By Edward Pollock Anshutz
PREPARATION.–The fresh plant is macerated with two parts by weight of alcohol.
Tincture of the Acalypha Indica, prepared and administered in the sixth decimal dilution, is specific in hæmorrhage from the lungs. In three cases in which I have employed it, the persons were affected with phthisis.
In one case there was a tuberculous affection of the upper portion of the left lung, of some two years’ standing. Hæmoptysis had been going on for three months; the expectoration had been in the morning pure blood; in the evening dark lumps of clotted blood, and the fits of coughing were very violent at night.
In this case, all homeopathic remedies had been tried unsuccessfully, when I accidentally discovered the virtues of the Acalypha Indica, that remedy having been given me by a native for jaundice. I prepared the mother tincture upon the homeopathic principle and took 10 drops, which brought on a severe fit of a dry cough, followed by spitting of blood. Having noted all the symptoms experienced by myself, and finding that they were nearly all similar to those of my patients, I gave six drops 6th [decimal] dilution in half a tumbler of water, a spoonful to be taken every half hour, beginning immediately (9 A.M.). At 6 P.M., the blood stopped.
I continued this for eight days, and the blood has never reappeared (now three months since). The patient is improving, and auscultation proves the disease has decreased, and I am in hopes to affect a cure, yet one month since I have been giving them the medicine they have not spit any blood, although previously one of them never passed a day without spitting a great quantity. Calcarea carb is an antidote to the Acalypha.
Another transatlantic medical friend writes:–“I hope you obtained some of the Acalypha Indica while you were here. I have found it perfectly successful in arresting hæmoptysis in three cases of consumption in the last stage. I could not perceive any other effect from its use, but the cessation of the hemorrhagic sputa was, I think, a great advantage.”
Its use in my hands has been very satisfactory, but I have only tried it in similar cases to those already cited. The first instance of my using it–is a hopeless case of phthisis–a continued and wearisome hæmoptysis succumbed to its exhibition, and quiet sleep succeeded its use–the patient eventually died of pulmonary paralysis.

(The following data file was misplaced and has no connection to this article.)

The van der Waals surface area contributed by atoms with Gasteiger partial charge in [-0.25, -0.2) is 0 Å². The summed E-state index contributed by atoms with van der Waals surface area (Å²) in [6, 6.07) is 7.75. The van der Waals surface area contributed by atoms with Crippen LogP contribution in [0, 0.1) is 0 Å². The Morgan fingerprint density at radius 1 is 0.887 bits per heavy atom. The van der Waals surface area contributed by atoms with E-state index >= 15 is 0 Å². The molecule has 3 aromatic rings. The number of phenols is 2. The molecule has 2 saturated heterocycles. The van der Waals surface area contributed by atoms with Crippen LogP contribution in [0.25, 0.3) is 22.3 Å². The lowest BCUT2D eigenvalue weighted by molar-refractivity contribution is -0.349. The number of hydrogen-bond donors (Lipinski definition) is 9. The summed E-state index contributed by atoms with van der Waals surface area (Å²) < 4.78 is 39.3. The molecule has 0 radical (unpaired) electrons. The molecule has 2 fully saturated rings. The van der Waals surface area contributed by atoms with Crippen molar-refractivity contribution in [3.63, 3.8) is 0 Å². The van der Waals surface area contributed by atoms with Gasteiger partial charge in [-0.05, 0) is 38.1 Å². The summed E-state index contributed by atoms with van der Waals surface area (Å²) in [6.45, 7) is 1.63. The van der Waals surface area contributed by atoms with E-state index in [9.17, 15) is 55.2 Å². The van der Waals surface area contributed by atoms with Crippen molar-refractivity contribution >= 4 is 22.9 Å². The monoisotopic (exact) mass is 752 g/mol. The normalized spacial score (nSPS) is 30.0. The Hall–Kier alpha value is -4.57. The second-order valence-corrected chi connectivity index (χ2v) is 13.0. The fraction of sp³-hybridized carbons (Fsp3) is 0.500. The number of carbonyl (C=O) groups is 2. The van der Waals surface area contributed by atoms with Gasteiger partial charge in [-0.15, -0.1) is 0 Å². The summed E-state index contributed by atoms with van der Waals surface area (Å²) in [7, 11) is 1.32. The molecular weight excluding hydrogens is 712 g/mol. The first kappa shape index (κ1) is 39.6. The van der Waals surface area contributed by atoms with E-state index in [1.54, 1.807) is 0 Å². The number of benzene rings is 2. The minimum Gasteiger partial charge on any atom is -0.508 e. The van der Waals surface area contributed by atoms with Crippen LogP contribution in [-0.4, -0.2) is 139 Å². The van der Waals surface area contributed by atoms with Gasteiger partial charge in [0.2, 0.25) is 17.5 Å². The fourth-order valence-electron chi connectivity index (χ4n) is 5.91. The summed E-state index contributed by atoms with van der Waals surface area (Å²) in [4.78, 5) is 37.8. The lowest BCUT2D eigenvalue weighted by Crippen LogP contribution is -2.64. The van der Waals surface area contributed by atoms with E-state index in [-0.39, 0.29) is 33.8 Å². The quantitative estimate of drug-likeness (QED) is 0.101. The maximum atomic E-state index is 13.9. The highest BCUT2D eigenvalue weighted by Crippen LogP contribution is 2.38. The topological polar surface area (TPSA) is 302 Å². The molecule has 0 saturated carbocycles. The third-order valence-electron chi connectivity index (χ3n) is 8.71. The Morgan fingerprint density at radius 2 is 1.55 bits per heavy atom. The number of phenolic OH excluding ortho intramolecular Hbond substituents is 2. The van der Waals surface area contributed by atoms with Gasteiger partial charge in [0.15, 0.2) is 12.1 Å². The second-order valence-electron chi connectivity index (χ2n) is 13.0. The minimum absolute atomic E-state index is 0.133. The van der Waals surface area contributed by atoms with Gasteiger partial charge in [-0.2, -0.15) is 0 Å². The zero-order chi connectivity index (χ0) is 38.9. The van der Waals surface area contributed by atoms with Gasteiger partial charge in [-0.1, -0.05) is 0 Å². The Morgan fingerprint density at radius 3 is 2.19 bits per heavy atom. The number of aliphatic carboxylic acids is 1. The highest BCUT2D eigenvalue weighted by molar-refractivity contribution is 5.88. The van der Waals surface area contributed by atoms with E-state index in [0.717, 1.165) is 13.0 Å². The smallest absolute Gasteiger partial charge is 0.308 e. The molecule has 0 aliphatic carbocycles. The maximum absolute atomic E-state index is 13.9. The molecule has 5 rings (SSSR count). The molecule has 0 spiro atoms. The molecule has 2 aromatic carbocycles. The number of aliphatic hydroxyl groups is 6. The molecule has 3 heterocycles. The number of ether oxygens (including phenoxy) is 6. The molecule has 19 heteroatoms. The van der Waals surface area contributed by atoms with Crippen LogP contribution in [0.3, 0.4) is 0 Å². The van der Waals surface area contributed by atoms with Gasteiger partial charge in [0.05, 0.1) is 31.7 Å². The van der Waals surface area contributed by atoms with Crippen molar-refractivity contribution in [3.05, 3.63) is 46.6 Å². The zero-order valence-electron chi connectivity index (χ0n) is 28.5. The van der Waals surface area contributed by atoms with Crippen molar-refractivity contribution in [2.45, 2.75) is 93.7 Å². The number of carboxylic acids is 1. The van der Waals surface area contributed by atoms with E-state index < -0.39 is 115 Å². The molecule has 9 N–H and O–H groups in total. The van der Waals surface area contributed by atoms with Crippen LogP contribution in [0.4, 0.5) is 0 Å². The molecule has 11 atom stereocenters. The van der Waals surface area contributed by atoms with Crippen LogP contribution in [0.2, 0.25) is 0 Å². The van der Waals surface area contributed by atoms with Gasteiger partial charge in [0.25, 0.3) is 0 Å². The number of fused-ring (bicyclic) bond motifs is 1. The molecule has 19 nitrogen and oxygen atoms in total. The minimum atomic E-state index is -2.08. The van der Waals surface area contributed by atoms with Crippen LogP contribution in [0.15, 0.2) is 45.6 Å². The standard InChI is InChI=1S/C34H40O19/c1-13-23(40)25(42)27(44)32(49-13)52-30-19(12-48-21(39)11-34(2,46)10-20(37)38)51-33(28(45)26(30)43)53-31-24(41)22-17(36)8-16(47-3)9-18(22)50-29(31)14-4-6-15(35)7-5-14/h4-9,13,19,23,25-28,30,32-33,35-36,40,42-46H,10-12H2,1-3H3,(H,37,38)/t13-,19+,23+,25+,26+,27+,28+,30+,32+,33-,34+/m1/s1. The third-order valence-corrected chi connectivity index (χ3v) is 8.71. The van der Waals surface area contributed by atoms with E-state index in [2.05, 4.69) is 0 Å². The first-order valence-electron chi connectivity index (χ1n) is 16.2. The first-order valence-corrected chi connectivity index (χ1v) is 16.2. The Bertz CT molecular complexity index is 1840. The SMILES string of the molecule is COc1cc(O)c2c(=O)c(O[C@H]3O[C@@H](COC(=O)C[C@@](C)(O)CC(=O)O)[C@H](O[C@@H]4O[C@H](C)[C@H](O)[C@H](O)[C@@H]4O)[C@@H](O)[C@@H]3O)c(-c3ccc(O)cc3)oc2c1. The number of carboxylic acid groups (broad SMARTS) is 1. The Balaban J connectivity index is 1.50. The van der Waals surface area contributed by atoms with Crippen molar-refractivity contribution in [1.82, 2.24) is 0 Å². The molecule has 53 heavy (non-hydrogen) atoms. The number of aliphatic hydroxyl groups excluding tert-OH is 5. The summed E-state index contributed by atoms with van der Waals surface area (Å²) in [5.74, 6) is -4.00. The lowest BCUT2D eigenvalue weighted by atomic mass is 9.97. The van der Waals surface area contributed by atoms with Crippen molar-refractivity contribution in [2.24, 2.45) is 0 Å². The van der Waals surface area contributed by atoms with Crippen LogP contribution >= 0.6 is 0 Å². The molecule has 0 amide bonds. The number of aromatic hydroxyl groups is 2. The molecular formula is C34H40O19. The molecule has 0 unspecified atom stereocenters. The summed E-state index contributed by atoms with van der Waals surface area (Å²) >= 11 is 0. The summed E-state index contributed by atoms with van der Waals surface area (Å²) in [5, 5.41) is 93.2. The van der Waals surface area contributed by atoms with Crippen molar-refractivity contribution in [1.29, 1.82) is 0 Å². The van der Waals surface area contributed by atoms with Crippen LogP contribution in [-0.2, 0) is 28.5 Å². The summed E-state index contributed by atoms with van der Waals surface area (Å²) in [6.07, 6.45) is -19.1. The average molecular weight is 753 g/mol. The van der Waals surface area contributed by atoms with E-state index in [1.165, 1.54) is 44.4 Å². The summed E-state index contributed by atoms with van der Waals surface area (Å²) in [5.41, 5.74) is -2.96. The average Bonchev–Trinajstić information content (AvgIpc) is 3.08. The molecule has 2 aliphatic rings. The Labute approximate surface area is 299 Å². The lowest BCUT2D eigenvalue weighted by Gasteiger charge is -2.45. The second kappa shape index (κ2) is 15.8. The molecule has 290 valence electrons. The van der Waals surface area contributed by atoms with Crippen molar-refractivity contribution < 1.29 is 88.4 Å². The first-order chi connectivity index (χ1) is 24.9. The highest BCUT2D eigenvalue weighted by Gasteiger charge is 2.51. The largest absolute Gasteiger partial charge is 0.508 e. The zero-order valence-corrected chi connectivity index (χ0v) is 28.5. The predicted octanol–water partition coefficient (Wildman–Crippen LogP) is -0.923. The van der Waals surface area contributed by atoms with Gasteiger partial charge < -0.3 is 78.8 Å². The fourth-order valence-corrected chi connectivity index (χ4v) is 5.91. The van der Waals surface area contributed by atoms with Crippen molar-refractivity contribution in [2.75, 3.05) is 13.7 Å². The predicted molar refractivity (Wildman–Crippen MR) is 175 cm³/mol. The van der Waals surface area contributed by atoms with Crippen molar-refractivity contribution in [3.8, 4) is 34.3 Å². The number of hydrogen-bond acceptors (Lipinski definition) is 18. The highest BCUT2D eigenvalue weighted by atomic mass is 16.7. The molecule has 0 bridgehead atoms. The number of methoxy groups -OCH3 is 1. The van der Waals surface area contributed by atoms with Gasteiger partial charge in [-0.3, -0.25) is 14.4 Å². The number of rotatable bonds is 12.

In a case of passive hæmorrhage from the lungs, after Arnica was used with little benefit, Acalypha benefited, and then failed; after which the use of Arnica entirely stayed the hæmorrhagic flow. (Perhaps Hamamelis would have at once cured, but it was not at hand.) Homoeopathic Review, vol. 1, p. 256.
K., a phthisical patient, had hæmoptysis to a considerable extent; in a short time his voice failed him; he took half-drop doses of 7th [decimal] dilution of Acalypha in water every half hour, and in a few hours the blood spitting left him entirely.
(In 1885 Dr. Peter Cooper, of Wilmington, Delaware, read a paper on the drug Acalypha Indica of which the following is an abstract:)
Professor Jones recapitulates as follows: “Time: Hæmorrhage occurs in morning. Blood: Bright-red and not profuse in the morning; dark and clotted in afternoon. Pulse: Neither quickened nor hard; rather soft and easily compressible. Cough, Violent and in fits at night; patient has a played-out feeling in the morning and gains in strength as the day advances.
“N. B.–Worthy of trial in all pathological hæmorrhages having notedly a morning exacerbation.”
Such is an outline presentation of the drug given us by so eminent an authority as Professor Jones, of the University of Michigan. It was his “N. B.,” his suggestion that Acalypha was worthy of trial in all pathological hæmorrhages from any source, providing the morning aggravation was present, that fixed my attention upon the drug especially. At the time I had a case of hæmorrhage per rectum that had baffled me for several months. No remedy had aided the case in the least, so far as I could see, unless it was Pond’s Extract used locally in the form of injection; and I finally came to the conclusion that the relief apparently due to the Hamamelis was merely a coincidence. I had given all the hæmorrhagic remedies I knew of or could hear of. Still, the bleeding came just as often, with increasing severity. Each time the patient was sure she would “bleed to death,” and I was not positive she would be disappointed. In fact, I was so hopeless that I used to delay the answer to her summons as long as possible so that the bleeding might have time to exhaust itself. She became reduced in flesh and the hæmorrhagic drugs became reduced in number until like the nine little Indians sitting on a gate the last one tumbled off and then there was none.
As soon as I read Dr. Jones’ monograph on Acalypha Indica, I determined to try it. She had all the symptoms–bright-red blood in the morning; dark and clotted in the afternoon and evening; weak and languid in the forenoon, stronger during the afternoon–except one, i.e. instead of the blood coming from the lungs it came from within the portals of the anus. I procured the 6x dil. and served it in water. It gave speedy, almost immediate relief. Each subsequent attack came less profuse and at longer intervals. She has not had a hæmorrhage now for two months, while before she was having from seven to one (continuous) a week. She is gaining in flesh, is in every way improved, and keeps Acalypha Indica constantly by her.